NEPA Scene Staff

Singer and feminist icon Ani DiFranco returns to Kirby Center in Wilkes-Barre on May 11

Singer and feminist icon Ani DiFranco returns to Kirby Center in Wilkes-Barre on May 11
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From a press release:

It was announced today that singer, songwriter, poet, and feminist icon Ani DiFranco will return to the F.M. Kirby Center in Wilkes-Barre on Friday, May 11 at 8 p.m. with special guests Gracie and Rachel.

Tickets, which are $25, $29.50, $39.50, and $49.50, plus fees, go on sale this Friday, Feb. 2 at noon and can be purchased at the Kirby Center box office (71 Public Square, Wilkes-Barre), online at, and by phone at 570-826-1100. A Kirby Member pre-sale begins on Wednesday, Jan. 31 at 10 a.m.

One of the first artists to create her own label in 1990, Ani DiFranco has been recognized among the feminist pantheon for her entrepreneurship, social activism, and outspoken political lyrics. At a time of global chaos and confusion, DiFranco is kicking ass and taking names with a set of songs offering a wide range of perspective and musical scope.

With her 20th studio album, “Binary,” the iconic singer, songwriter, activist, poet, and DIY trendsetter returns to territory that brought her to the world’s attention more than 25 years ago.

“My last record was very inward-looking,” says DiFranco. “I was pregnant and then raising a screaming infant. But now that kid is about to turn 4, so I got out of the weeds of personal space and started looking outward again, being more engaged, more big ‘P’ Political. As an artist, I like to be out in the world, and what initially compelled me was to try to push society to a better place. So when I’m not in heartbreak or motherhood mode, that’s where you’ll naturally find me.”

For the better part of 2016, DiFranco beat the drum for voter turnout on her Vote Dammit! Tour, focusing on registering and inspiring people to vote. In the days following the election, fans turned to her for guidance with renewed earnestness, anxious to hear music and wisdom from the longtime activist.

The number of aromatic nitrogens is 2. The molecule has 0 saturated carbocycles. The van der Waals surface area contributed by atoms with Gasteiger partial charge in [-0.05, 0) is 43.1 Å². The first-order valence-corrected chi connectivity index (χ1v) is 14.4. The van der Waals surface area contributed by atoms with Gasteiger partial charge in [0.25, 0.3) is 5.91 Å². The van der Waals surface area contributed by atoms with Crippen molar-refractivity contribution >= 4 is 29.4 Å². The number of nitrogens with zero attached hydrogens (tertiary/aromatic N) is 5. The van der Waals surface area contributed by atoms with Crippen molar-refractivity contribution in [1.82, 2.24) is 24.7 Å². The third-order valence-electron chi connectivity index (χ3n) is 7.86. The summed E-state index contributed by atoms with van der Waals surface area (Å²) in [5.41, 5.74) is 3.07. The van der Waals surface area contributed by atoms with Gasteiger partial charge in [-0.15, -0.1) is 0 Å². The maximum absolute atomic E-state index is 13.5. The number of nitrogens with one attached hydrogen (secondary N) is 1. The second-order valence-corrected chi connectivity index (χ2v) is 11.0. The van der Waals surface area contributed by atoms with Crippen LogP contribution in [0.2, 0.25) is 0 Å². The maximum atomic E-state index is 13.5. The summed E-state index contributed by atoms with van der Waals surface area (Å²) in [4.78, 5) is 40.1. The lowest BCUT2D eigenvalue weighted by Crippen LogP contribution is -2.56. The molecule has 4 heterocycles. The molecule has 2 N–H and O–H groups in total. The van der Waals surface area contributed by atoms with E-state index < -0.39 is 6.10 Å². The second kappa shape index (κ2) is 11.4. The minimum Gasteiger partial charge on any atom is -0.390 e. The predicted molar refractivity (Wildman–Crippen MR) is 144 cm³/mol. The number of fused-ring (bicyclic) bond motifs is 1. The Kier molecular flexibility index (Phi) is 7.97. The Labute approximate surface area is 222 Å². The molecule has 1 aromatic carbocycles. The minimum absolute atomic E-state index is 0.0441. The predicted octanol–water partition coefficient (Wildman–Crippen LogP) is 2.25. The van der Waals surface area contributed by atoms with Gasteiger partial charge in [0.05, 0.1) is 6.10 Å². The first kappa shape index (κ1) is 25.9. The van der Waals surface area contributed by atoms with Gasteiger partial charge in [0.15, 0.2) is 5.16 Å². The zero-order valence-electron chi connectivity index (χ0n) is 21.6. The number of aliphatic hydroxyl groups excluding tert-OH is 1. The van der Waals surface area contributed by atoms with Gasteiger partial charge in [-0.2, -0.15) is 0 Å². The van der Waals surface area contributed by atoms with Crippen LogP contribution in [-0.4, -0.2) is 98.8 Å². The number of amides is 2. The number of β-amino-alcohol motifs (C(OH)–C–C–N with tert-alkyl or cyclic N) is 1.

DiFranco encouraged fans to take political action and did the same herself, participating in the Women’s March on Washington and performing at the official Women’s March after-party benefiting Planned Parenthood with The National and Sleater-Kinney.

She notes that Binary’s title track is key to her intention on this project. “I always title a record from the song that seems to be at its core,” she says.

“An underlying theme in the songs, and in the feminism I want to engage society with, is the idea that autonomy is a fallacy – nothing exists except in relationship to something else. We are, in some senses, individuals with individual liberties and unique powers, but that’s only a surface story.”

“Binary,” of course, was released into a world in which music distribution and consumption have transformed rapidly and dramatically. For DiFranco, a true pioneer in the music industry with her Righteous Babe label, it’s a time to reconsider the possibilities and ambitions of her business.

“While I was precedent-setting at one time with Righteous Babe and my indie crusade, I feel like, in the time it took me to nurse another baby into being, I’ve fallen behind,” she says.

“The universe and technology have continued to evolve, and the idea of harnessing technology and crowd-sourcing everything – money, knowledge, revolution – is a very powerful concept that I’m ready to get more involved with. Righteous Babe is starting to grow now into something that will hopefully become avant-garde once again – more of a collective, more dynamic.

“I’m trying to figure it out daily,” she concludes. “Just like always.”

Gracie and Rachel are a study in duality: light and dark, classical training with a pop sensibility, Californians in New York. On their debut full-length album, Gracie and Rachel pit anxiety and tension against an almost serene self-assurance. The self-titled record quickly won the hearts of NPR fans who voted them to No. 4 on NPR’s Your Favorite New Artist, with Bob Boilen describing as having “a terrific tension in the sound, an underpinning of mystery set against a baroque, but modern pop foreground.”

Gracie and Rachel have since recorded an NPR Tiny Desk Concert and were named to NPR’s 100 Best Songs of 2017, Bob Boilen’s Top 10 Albums of 2017, and Slingshot 2018, public radio’s artist incubator program for exceptional emerging artists.